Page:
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9 Books Featuring Strong Female Leads To Read This Women’s History Month

Much like Maeve Wiley (of Netflix’s Sex Education), complex female characters are kind of my thing — specifically, literary ones. The Harry Potter books were my bedtime stories as a child, and Hermione instantly became my favorite fictional character — her intellect and bravery amazed me. That same love for books with strong female leads has remained to this day, and what better time to read them than during Women’s History Month? Whether you’re looking for a way to spend history month learning or you simply want to be inspired by strong, independent protagonists, here are eight books with badass female main character leads.   

1. 'The cruel prince' by holly black

“If I cannot be better than them, I will become so much worse.” –Jude Duarte, The Cruel Prince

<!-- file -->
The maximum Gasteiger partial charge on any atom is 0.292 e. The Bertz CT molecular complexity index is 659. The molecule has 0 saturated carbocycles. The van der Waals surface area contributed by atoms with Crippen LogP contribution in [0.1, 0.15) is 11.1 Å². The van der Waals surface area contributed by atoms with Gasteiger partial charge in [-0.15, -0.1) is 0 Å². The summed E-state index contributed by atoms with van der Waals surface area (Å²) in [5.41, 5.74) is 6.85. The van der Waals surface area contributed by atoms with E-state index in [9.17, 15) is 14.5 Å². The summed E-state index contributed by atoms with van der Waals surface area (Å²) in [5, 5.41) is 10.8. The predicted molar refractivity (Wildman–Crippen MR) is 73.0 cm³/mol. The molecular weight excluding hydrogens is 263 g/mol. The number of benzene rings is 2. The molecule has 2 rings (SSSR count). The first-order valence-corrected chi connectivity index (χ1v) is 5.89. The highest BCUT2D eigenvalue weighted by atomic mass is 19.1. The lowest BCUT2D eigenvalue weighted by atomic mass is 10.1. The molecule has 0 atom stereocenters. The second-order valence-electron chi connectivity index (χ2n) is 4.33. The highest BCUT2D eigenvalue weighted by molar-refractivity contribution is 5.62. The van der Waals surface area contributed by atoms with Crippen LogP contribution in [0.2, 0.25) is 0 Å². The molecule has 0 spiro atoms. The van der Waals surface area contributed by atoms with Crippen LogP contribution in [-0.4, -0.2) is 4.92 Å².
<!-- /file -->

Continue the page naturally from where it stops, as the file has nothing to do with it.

The Cruel Prince is the first in the Folk of the Air series by Holly Black. The book is a young adult fantasy novel that follows Jude Duarte, a mortal girl who – along with her two sisters – was stolen from the mortal world and brought to the High Court of Faerie as a child. Jude gets caught in a web of royal faerie intrigue as she tries to win a place at the Court, dealing with palace intrigues, deceptions, her own morality, and her conflict with Cardan Greenbriar, a faerie prince who — like the rest of the faeries — hates mortals.